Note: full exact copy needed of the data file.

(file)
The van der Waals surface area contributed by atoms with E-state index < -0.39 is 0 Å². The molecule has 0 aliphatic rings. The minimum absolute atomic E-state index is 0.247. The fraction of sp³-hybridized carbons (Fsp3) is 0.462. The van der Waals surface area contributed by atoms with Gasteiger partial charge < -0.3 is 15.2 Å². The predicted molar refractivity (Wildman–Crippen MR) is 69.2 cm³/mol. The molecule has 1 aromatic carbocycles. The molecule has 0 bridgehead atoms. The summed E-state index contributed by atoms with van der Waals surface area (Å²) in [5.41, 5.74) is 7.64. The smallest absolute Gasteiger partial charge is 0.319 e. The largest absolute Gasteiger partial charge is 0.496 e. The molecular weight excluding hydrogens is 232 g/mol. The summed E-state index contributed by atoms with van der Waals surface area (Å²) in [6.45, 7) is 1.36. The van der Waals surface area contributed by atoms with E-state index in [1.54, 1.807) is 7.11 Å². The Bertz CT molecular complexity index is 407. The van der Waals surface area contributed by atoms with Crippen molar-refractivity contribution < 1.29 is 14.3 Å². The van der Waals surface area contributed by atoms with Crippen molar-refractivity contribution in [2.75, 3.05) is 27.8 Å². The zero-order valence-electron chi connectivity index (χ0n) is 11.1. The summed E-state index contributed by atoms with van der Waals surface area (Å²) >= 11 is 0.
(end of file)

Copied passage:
The van der Waals surface area contributed by atoms with E-state index < -0.39 is 0 Å². The molecule has 0 aliphatic rings. The minimum absolute atomic E-state index is 0.247. The fraction of sp³-hybridized carbons (Fsp3) is 0.462. The van der Waals surface area contributed by atoms with Gasteiger partial charge < -0.3 is 15.2 Å². The predicted molar refractivity (Wildman–Crippen MR) is 69.2 cm³/mol. The molecule has 1 aromatic carbocycles. The molecule has 0 bridgehead atoms. The summed E-state index contributed by atoms with van der Waals surface area (Å²) in [5.41, 5.74) is 7.64. The smallest absolute Gasteiger partial charge is 0.319 e. The largest absolute Gasteiger partial charge is 0.496 e. The molecular weight excluding hydrogens is 232 g/mol. The summed E-state index contributed by atoms with van der Waals surface area (Å²) in [6.45, 7) is 1.36. The van der Waals surface area contributed by atoms with E-state index in [1.54, 1.807) is 7.11 Å². The Bertz CT molecular complexity index is 407. The van der Waals surface area contributed by atoms with Crippen molar-refractivity contribution < 1.29 is 14.3 Å². The van der Waals surface area contributed by atoms with Crippen molar-refractivity contribution in [2.75, 3.05) is 27.8 Å². The zero-order valence-electron chi connectivity index (χ0n) is 11.1. The summed E-state index contributed by atoms with van der Waals surface area (Å²) >= 11 is 0.